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Jun 12, 2018 11:32 AMPublication: The East Hampton Press & The Southampton Press

Novelist Susan Scarf Merrell's 'Shirley' Will Be Made Into A Movie Starring Elisabeth Moss

Jun 12, 2018 11:49 AM

Shirley Jackson’s “The Lottery” is a short story that many read in high school English class—and it’s one that sticks. Short but sinister, the piece was first published in The New Yorker 70 years ago this month. It is set in a small New England town on the day of the annual “reaping,” in which (spoiler alert!) one member of the community is selected to be sacrificed by stoning.

It’s a haunting piece of fiction that reflects Jackson’s ability as a writer to offer up images of idyllic Americana values set against a background of pure horror, and it’s what the author became known for over the course of her career.

Jackson and her husband, literary critic Stanley Hyman, are also the subjects of “Shirley,” a 2014 novel by Sag Harbor’s Susan Scarf Merrell. Though it uses the real-life couple as its basis, the novel is a psychological thriller that dives into the realm of the mysterious—something Jackson herself did in her own writing—through a series of fictional characters, twists and turns created by Ms. Merrell.

Now, “Shirley” is set to become a feature film starring Elisabeth Moss (from Hulu’s “The Handmaid’s Tale” and AMC’s “Mad Men”) in the title role, with Michael Stuhlbarg (from “Call Me By Your Name” and “The Shape of Water”) as Jackson’s husband, Stanley Hyman.

Produced by Los Angeles Media Fund, Killer Films and Annapurna Pictures, the independent feature is slated to be shot later this summer.

In an odd coincidence, Killer Films’ founder, Christine Vachon, is the artistic director of the MFA in film program at Stony Brook Southampton—where Ms. Merrell is a faculty member in the writing program.

“Weirdly, I don’t think I ever met her here,” Ms. Merrell said in a recent phone interview. “I don’t know how that connection was made.”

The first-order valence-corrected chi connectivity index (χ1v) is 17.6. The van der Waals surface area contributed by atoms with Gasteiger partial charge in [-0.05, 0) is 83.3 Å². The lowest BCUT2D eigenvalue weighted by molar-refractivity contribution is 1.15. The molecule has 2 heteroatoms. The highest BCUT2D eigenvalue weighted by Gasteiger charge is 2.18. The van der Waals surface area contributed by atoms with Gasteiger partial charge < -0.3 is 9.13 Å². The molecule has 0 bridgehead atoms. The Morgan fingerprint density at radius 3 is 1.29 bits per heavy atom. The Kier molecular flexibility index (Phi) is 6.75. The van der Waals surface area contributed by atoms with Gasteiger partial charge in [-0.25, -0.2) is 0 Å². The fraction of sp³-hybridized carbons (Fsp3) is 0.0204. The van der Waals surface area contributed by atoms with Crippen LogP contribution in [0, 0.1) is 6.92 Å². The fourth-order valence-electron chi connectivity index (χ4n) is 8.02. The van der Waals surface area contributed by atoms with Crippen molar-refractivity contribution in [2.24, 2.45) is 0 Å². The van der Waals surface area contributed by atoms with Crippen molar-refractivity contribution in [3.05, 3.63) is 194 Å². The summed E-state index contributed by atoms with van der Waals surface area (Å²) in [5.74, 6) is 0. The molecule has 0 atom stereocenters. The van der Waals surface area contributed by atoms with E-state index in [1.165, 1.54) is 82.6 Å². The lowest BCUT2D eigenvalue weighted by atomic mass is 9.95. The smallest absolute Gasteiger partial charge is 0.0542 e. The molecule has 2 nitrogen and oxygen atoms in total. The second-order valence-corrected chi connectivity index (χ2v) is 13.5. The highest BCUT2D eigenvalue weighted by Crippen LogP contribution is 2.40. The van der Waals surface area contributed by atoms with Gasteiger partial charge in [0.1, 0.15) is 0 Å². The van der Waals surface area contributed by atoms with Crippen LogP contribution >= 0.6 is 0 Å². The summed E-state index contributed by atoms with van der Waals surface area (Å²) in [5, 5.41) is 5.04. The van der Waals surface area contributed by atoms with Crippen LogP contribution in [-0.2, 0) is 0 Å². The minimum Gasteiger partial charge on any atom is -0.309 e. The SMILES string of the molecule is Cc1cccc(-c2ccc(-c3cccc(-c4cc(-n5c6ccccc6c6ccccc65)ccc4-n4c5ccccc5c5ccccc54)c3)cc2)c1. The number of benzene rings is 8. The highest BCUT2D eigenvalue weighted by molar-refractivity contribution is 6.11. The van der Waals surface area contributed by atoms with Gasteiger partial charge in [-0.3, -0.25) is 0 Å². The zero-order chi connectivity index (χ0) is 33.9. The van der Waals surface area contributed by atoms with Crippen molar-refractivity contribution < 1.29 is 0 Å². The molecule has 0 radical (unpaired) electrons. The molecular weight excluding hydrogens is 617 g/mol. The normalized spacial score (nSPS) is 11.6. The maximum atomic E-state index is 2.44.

As most authors are aware, books can be optioned for years and never make it to production, so Ms. Merrell didn’t give it much thought when “Shirley” was optioned a few years back by Sue Naegle at HBO. When Ms. Naegle left HBO for Annapurna Pictures, she took the option for “Shirley” with her—and now, it’s been given the green light for production.

This is a happy surprise for Ms. Merrell, who is content to stay on the sidelines with this project.

“My understanding is that they’ll shoot in August and have a cut in the new year,” she said. “It’s kind of a relief. I know certain things, but I don’t have anything to do with it. … I do think Elisabeth Moss is so perfect for Shirley.”

Also perfect for the film are the intriguing plot twists that Ms. Merrell has built into “Shirley,” which is set in 1964 in the small town of Bennington, Vermont, where Jackson and Hyman lived after he became an English professor at Bennington College in 1945.

Ms. Merrell’s fictional characters in “Shirley” are Fred and Rose Nemser, a young graduate student and his pregnant wife, who move into the Jackson and Hyman home. That’s when the “Bennington Triangle” comes into play.

“It’s this triangle in the mountains outside of the town where quite a few people disappeared under weird circumstances,” Ms. Merrell explained.

Among those who went missing in the “triangle” between 1945 and 1950 was 18-year-old Paula Welden, a sophomore at Bennington College who went for a hike in December 1946 and was never seen again.

“Other people also disappeared around that time,” Ms. Merrell said. “They went up into the mountains, and that would be that.”

In the book, Rose begins to suspect that Stanley Hyman may have been involved in Welden’s disappearance, which occurred not long after Hyman and Jackson arrived in Bennington. It’s an idea that came to Ms. Merrell while she was researching Jackson and her husband.

“I was at the Library of Congress in Washington, D.C., and I found a letter where someone makes a joke about Paula Welden disappearing and blames it on this science fiction character,” she said. “The Hymans and their friends started joking, asking, would Stanley be responsible?